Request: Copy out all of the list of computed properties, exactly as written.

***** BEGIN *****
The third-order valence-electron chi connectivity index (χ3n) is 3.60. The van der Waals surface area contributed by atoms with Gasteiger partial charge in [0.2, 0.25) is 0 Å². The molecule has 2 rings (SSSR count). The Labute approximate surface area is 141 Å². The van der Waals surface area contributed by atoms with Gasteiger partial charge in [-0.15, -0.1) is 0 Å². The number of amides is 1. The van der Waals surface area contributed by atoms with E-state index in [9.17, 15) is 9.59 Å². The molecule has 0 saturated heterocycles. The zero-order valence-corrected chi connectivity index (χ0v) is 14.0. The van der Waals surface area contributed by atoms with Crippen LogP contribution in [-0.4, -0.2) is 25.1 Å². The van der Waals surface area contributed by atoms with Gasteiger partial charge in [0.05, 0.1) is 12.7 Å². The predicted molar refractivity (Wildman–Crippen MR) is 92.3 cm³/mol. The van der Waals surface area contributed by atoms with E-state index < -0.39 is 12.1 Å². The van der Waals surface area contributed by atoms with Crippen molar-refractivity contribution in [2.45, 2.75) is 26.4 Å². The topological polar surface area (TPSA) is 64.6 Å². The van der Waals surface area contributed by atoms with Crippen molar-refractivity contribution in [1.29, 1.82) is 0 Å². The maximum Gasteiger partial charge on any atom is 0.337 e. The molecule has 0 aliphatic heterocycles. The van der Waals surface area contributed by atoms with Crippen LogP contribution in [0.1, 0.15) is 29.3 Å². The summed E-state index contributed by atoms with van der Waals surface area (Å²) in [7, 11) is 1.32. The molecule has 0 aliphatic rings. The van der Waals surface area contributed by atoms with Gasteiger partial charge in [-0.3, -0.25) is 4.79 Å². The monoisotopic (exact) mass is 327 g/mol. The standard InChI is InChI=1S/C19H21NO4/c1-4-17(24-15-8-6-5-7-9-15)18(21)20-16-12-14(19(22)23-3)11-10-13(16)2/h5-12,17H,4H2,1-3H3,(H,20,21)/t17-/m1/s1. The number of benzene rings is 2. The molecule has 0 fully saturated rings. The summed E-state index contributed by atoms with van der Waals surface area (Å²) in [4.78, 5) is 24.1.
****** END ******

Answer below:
The third-order valence-electron chi connectivity index (χ3n) is 3.60. The van der Waals surface area contributed by atoms with Gasteiger partial charge in [0.2, 0.25) is 0 Å². The molecule has 2 rings (SSSR count). The Labute approximate surface area is 141 Å². The van der Waals surface area contributed by atoms with Gasteiger partial charge in [-0.15, -0.1) is 0 Å². The number of amides is 1. The van der Waals surface area contributed by atoms with E-state index in [9.17, 15) is 9.59 Å². The molecule has 0 saturated heterocycles. The zero-order valence-corrected chi connectivity index (χ0v) is 14.0. The van der Waals surface area contributed by atoms with Crippen LogP contribution in [-0.4, -0.2) is 25.1 Å². The van der Waals surface area contributed by atoms with Gasteiger partial charge in [0.05, 0.1) is 12.7 Å². The predicted molar refractivity (Wildman–Crippen MR) is 92.3 cm³/mol. The van der Waals surface area contributed by atoms with E-state index < -0.39 is 12.1 Å². The van der Waals surface area contributed by atoms with Crippen molar-refractivity contribution in [2.45, 2.75) is 26.4 Å². The topological polar surface area (TPSA) is 64.6 Å². The van der Waals surface area contributed by atoms with Crippen molar-refractivity contribution in [1.29, 1.82) is 0 Å². The maximum Gasteiger partial charge on any atom is 0.337 e. The molecule has 0 aliphatic heterocycles. The van der Waals surface area contributed by atoms with Crippen LogP contribution in [0.1, 0.15) is 29.3 Å². The summed E-state index contributed by atoms with van der Waals surface area (Å²) in [7, 11) is 1.32. The molecule has 0 aliphatic rings. The van der Waals surface area contributed by atoms with Gasteiger partial charge in [-0.3, -0.25) is 4.79 Å². The monoisotopic (exact) mass is 327 g/mol. The standard InChI is InChI=1S/C19H21NO4/c1-4-17(24-15-8-6-5-7-9-15)18(21)20-16-12-14(19(22)23-3)11-10-13(16)2/h5-12,17H,4H2,1-3H3,(H,20,21)/t17-/m1/s1. The number of benzene rings is 2. The molecule has 0 fully saturated rings. The summed E-state index contributed by atoms with van der Waals surface area (Å²) in [4.78, 5) is 24.1.